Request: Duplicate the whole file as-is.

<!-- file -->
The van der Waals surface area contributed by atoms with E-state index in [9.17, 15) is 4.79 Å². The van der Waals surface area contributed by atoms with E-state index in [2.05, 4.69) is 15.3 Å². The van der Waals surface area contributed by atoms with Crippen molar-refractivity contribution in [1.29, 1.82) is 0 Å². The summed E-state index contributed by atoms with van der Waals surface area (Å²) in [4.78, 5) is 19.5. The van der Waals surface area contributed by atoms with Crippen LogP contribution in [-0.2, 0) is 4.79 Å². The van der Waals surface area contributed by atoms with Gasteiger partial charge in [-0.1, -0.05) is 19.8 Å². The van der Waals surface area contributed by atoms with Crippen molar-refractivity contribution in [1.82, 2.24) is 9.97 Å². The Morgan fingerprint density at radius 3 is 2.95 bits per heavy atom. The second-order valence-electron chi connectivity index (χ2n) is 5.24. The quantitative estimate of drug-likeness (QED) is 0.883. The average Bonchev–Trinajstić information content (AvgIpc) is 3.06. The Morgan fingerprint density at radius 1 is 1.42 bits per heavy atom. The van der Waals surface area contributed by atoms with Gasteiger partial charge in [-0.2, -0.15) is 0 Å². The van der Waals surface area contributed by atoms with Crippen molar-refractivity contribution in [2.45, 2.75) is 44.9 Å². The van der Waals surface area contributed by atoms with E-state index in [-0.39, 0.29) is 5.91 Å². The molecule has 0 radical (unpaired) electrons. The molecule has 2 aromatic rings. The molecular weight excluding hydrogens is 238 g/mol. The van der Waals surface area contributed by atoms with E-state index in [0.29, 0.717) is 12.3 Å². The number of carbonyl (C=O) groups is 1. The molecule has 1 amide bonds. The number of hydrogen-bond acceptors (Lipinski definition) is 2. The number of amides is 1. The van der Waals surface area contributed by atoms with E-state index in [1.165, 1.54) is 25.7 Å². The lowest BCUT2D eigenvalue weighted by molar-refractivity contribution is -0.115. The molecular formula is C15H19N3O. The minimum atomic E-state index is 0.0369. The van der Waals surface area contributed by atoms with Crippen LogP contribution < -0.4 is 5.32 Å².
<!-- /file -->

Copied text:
The van der Waals surface area contributed by atoms with E-state index in [9.17, 15) is 4.79 Å². The van der Waals surface area contributed by atoms with E-state index in [2.05, 4.69) is 15.3 Å². The van der Waals surface area contributed by atoms with Crippen molar-refractivity contribution in [1.29, 1.82) is 0 Å². The summed E-state index contributed by atoms with van der Waals surface area (Å²) in [4.78, 5) is 19.5. The van der Waals surface area contributed by atoms with Crippen LogP contribution in [-0.2, 0) is 4.79 Å². The van der Waals surface area contributed by atoms with Gasteiger partial charge in [-0.1, -0.05) is 19.8 Å². The van der Waals surface area contributed by atoms with Crippen molar-refractivity contribution in [1.82, 2.24) is 9.97 Å². The Morgan fingerprint density at radius 3 is 2.95 bits per heavy atom. The second-order valence-electron chi connectivity index (χ2n) is 5.24. The quantitative estimate of drug-likeness (QED) is 0.883. The average Bonchev–Trinajstić information content (AvgIpc) is 3.06. The Morgan fingerprint density at radius 1 is 1.42 bits per heavy atom. The van der Waals surface area contributed by atoms with Gasteiger partial charge in [-0.2, -0.15) is 0 Å². The van der Waals surface area contributed by atoms with Crippen molar-refractivity contribution in [2.45, 2.75) is 44.9 Å². The van der Waals surface area contributed by atoms with E-state index in [-0.39, 0.29) is 5.91 Å². The molecule has 0 radical (unpaired) electrons. The molecule has 2 aromatic rings. The molecular weight excluding hydrogens is 238 g/mol. The van der Waals surface area contributed by atoms with E-state index in [0.29, 0.717) is 12.3 Å². The number of carbonyl (C=O) groups is 1. The molecule has 1 amide bonds. The number of hydrogen-bond acceptors (Lipinski definition) is 2. The number of amides is 1. The van der Waals surface area contributed by atoms with E-state index in [1.165, 1.54) is 25.7 Å². The lowest BCUT2D eigenvalue weighted by molar-refractivity contribution is -0.115. The molecular formula is C15H19N3O. The minimum atomic E-state index is 0.0369. The van der Waals surface area contributed by atoms with Crippen LogP contribution < -0.4 is 5.32 Å².